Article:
Thanks Dr. Rajeev (far right) for setting us up!
Three days later, back in Kathmandu, I hired a car and driver for half a day ($20) and took a ride to Dhulikhel Hospital which is a good bit outside of the city. I had been swapping emails with one of the best spinal surgeons in Nepal and like a bad internet date, there we were checking each other out wondering where things were gong to go… Looking at my new images, he backed up John and the surgeon in Bangkok. Oh sweet relief redux. The bill this time was $0.25. Yep, no mistake with the decimal.
I’ve learned that it can all be taken away in the blink of the eye, in the most stupid way possible, and that I am very lucky. My thoughts these days are to run now while you can and make the absolute most of it, feel grateful for it, and don’t make it your entire life. Those are my new resolutions at least, borrow if you like. And cautious are my new foot steps as I heal, but under them is new energy from a second chance.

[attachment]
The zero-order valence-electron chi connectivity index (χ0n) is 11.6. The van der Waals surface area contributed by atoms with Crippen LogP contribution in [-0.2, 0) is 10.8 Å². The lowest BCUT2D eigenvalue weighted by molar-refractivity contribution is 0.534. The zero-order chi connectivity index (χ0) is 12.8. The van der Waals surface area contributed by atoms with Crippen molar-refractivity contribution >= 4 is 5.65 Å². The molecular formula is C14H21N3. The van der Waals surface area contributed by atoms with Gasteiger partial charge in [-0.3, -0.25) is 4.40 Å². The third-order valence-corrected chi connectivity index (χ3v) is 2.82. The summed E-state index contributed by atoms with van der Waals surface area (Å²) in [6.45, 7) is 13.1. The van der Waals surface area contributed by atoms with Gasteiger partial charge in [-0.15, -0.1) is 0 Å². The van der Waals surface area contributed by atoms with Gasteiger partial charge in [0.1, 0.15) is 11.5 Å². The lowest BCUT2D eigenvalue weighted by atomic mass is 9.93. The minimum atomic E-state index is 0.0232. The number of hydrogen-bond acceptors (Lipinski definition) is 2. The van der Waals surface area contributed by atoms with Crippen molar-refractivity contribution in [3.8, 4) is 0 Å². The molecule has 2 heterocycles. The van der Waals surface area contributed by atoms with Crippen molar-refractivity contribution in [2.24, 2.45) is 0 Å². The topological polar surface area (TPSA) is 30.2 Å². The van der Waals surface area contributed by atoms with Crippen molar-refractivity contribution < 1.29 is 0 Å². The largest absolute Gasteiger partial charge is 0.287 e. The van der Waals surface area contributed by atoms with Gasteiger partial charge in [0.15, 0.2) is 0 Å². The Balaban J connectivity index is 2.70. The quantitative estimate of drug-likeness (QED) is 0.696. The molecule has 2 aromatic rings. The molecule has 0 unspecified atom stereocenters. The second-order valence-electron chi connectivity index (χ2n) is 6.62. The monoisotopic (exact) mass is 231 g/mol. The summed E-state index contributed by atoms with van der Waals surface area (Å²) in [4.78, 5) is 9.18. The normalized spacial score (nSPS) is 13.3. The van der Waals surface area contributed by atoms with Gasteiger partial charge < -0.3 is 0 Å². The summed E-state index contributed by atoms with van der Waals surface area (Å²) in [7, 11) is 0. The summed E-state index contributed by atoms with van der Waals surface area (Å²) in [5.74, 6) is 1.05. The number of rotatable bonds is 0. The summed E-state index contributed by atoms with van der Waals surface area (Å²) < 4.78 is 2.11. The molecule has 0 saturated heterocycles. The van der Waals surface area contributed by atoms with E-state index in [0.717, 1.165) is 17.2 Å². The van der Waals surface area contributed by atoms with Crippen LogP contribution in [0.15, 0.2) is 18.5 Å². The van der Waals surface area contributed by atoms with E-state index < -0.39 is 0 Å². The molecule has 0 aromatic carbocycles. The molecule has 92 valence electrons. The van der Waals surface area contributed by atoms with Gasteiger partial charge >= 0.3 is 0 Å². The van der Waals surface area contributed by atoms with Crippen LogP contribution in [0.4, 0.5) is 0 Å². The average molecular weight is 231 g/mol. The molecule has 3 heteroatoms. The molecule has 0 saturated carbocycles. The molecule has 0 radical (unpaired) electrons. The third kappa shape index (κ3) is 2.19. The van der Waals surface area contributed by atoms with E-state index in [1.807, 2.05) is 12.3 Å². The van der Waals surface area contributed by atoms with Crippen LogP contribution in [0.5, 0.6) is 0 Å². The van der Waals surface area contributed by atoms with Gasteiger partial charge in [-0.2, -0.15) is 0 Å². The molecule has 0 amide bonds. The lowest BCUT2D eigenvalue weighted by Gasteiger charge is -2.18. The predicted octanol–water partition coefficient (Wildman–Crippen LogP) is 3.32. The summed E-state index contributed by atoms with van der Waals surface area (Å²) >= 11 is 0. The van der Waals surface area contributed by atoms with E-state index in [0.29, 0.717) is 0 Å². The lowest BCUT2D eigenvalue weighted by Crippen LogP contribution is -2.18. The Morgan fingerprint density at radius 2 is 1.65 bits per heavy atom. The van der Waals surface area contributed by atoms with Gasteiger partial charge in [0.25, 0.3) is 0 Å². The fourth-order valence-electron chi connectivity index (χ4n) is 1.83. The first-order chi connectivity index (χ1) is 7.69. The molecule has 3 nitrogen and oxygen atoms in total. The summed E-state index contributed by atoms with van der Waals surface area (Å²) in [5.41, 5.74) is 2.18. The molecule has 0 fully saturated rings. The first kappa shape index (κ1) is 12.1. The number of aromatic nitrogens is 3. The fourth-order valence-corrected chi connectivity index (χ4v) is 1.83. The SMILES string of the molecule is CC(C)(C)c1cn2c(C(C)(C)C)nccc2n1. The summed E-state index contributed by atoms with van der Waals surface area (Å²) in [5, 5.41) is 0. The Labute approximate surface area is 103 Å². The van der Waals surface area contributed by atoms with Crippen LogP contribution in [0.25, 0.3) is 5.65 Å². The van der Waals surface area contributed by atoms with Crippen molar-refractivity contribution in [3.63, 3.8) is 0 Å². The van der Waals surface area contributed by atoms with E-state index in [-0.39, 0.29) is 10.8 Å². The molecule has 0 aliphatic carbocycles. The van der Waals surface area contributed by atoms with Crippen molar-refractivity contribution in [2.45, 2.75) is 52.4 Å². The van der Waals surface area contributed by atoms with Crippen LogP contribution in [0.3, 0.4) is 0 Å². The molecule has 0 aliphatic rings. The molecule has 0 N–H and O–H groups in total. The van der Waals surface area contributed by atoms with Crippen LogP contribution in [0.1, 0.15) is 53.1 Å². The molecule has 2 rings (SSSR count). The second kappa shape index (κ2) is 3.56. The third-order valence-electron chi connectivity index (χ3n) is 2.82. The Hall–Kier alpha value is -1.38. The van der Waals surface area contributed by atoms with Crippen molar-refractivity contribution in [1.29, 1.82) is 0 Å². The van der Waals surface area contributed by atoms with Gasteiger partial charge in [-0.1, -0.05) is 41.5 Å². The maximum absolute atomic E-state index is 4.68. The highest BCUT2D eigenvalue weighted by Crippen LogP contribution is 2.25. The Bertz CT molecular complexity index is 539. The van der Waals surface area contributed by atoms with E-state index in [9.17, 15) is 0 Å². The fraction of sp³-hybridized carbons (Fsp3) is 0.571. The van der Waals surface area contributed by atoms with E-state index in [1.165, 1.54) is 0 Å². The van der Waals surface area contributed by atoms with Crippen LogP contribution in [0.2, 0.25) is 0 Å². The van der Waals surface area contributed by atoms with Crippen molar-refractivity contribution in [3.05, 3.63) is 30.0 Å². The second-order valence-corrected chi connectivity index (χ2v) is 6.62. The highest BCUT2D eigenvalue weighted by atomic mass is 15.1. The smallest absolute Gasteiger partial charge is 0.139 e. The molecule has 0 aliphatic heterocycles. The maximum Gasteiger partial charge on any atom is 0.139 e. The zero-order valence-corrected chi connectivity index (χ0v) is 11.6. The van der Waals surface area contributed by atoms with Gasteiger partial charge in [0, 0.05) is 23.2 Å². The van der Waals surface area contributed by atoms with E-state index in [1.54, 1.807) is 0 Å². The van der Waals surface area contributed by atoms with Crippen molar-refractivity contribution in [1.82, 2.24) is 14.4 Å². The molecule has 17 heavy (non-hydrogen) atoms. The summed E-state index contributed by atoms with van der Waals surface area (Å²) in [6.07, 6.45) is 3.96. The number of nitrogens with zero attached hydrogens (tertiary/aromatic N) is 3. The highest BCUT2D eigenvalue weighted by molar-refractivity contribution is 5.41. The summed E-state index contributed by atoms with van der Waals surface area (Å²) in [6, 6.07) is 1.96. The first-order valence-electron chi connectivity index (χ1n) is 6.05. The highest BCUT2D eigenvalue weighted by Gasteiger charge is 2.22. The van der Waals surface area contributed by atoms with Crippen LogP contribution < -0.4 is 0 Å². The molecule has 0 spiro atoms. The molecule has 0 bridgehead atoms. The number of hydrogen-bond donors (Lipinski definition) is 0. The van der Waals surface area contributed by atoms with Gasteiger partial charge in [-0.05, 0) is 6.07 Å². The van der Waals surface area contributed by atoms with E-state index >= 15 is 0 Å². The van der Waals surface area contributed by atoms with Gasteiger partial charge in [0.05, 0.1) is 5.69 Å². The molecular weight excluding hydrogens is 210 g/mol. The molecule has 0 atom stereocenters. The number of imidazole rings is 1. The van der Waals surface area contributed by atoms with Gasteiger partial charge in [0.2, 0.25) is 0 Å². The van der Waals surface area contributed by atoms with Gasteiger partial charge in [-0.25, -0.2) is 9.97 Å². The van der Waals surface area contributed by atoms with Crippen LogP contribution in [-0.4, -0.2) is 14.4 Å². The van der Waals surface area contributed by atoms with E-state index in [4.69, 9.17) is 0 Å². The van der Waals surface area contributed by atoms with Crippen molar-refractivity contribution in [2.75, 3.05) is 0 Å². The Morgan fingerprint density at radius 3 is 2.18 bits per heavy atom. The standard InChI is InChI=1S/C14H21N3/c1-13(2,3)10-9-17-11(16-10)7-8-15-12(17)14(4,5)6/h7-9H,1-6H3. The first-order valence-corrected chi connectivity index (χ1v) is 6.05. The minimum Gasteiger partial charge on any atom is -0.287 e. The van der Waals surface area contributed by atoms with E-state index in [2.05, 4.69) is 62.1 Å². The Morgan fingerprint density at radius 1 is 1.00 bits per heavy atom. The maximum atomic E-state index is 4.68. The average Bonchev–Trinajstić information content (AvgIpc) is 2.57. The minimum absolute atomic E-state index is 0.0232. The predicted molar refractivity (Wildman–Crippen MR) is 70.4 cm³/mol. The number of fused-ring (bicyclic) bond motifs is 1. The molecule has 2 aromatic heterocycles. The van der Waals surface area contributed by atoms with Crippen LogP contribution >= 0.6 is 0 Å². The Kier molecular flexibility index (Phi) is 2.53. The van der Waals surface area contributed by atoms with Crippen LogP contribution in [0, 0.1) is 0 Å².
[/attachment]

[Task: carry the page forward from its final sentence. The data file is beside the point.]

Scouting trail above Kathmandu in Shiva Puri National Park
With that, I think it is time to go for a run. I’ve been back in Kathmandu for a few weeks and feel not 100% but trending in that direction. I am in the mountains almost everyday – watching my steps and scouting trail for the Ultra Trail Kathmandu 10/25/50k run which will be in a couple weeks. It has some insane climbing. Thanks all of you who have believed in me and supported me through these ups and downs. Best wishes for what is to come in your new year, I hope we can cover some trails together.
December 28th, 2013
PS – A complete brag, but some of my ‘bigger’ adventures in 2013 below…for trip reports and photo albums, please click here. Here is hoping 2014 is just as exciting.
An Oreo at Orcas 50k, my 4th time!
Jumping for Joy at
Chuckanut 50k, 3rd time and a PR
Photo by Glenn Tachiyama
Too many to count.
Columbia Gorge 50k Waterfall Run,